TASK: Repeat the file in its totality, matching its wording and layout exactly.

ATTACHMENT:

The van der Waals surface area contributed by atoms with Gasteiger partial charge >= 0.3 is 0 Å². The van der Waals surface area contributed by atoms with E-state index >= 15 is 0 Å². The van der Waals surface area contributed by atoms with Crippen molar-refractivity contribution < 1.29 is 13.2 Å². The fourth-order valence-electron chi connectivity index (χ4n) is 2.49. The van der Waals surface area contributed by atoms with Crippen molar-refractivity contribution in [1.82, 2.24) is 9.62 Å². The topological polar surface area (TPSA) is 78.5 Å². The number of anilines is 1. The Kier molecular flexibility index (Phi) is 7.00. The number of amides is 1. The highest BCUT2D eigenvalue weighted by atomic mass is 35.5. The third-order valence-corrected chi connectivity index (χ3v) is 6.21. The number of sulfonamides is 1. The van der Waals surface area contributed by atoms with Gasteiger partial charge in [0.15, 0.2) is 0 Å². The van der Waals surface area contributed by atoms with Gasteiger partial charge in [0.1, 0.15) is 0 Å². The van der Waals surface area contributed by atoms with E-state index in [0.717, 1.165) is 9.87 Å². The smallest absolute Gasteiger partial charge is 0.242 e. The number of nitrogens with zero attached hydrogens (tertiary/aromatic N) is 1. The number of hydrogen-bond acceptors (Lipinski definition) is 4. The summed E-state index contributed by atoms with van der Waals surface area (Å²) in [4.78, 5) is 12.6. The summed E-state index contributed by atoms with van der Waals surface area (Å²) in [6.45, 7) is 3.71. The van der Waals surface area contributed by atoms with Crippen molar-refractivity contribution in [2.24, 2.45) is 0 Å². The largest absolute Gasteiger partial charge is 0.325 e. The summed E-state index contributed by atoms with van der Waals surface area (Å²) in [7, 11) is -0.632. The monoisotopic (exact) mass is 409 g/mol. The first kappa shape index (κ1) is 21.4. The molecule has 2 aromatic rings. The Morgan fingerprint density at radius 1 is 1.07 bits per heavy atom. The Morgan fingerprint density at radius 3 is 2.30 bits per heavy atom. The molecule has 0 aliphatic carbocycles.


The van der Waals surface area contributed by atoms with Gasteiger partial charge >= 0.3 is 0 Å². The van der Waals surface area contributed by atoms with E-state index >= 15 is 0 Å². The van der Waals surface area contributed by atoms with Crippen molar-refractivity contribution < 1.29 is 13.2 Å². The fourth-order valence-electron chi connectivity index (χ4n) is 2.49. The van der Waals surface area contributed by atoms with Crippen molar-refractivity contribution in [1.82, 2.24) is 9.62 Å². The topological polar surface area (TPSA) is 78.5 Å². The number of anilines is 1. The Kier molecular flexibility index (Phi) is 7.00. The number of amides is 1. The highest BCUT2D eigenvalue weighted by atomic mass is 35.5. The third-order valence-corrected chi connectivity index (χ3v) is 6.21. The number of sulfonamides is 1. The van der Waals surface area contributed by atoms with Gasteiger partial charge in [0.15, 0.2) is 0 Å². The van der Waals surface area contributed by atoms with Gasteiger partial charge in [0.1, 0.15) is 0 Å². The van der Waals surface area contributed by atoms with E-state index in [0.717, 1.165) is 9.87 Å². The smallest absolute Gasteiger partial charge is 0.242 e. The number of nitrogens with zero attached hydrogens (tertiary/aromatic N) is 1. The number of hydrogen-bond acceptors (Lipinski definition) is 4. The summed E-state index contributed by atoms with van der Waals surface area (Å²) in [4.78, 5) is 12.6. The summed E-state index contributed by atoms with van der Waals surface area (Å²) in [6.45, 7) is 3.71. The van der Waals surface area contributed by atoms with Crippen molar-refractivity contribution in [2.24, 2.45) is 0 Å². The largest absolute Gasteiger partial charge is 0.325 e. The summed E-state index contributed by atoms with van der Waals surface area (Å²) in [7, 11) is -0.632. The monoisotopic (exact) mass is 409 g/mol. The first kappa shape index (κ1) is 21.4. The molecule has 2 aromatic rings. The Morgan fingerprint density at radius 1 is 1.07 bits per heavy atom. The Morgan fingerprint density at radius 3 is 2.30 bits per heavy atom. The molecule has 0 aliphatic carbocycles.